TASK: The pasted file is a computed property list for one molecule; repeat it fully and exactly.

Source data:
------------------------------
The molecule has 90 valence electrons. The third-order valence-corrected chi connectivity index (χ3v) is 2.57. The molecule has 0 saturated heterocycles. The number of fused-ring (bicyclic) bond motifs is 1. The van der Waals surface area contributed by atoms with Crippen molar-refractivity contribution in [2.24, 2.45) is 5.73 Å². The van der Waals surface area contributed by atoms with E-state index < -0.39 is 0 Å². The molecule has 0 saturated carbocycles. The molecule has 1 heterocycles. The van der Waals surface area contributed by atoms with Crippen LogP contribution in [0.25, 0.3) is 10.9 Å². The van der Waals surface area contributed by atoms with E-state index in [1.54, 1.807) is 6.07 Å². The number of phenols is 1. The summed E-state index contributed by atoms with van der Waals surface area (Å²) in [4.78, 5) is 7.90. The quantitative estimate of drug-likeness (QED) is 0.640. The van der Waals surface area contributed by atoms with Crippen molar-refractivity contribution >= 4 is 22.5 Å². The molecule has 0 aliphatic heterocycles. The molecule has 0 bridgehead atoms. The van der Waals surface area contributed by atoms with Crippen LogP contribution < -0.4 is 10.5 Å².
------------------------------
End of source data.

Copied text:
The molecule has 90 valence electrons. The third-order valence-corrected chi connectivity index (χ3v) is 2.57. The molecule has 0 saturated heterocycles. The number of fused-ring (bicyclic) bond motifs is 1. The van der Waals surface area contributed by atoms with Crippen molar-refractivity contribution in [2.24, 2.45) is 5.73 Å². The van der Waals surface area contributed by atoms with E-state index < -0.39 is 0 Å². The molecule has 0 saturated carbocycles. The molecule has 1 heterocycles. The van der Waals surface area contributed by atoms with Crippen LogP contribution in [0.25, 0.3) is 10.9 Å². The van der Waals surface area contributed by atoms with E-state index in [1.54, 1.807) is 6.07 Å². The number of phenols is 1. The summed E-state index contributed by atoms with van der Waals surface area (Å²) in [4.78, 5) is 7.90. The quantitative estimate of drug-likeness (QED) is 0.640. The van der Waals surface area contributed by atoms with Crippen molar-refractivity contribution >= 4 is 22.5 Å². The molecule has 0 aliphatic heterocycles. The molecule has 0 bridgehead atoms. The van der Waals surface area contributed by atoms with Crippen LogP contribution < -0.4 is 10.5 Å².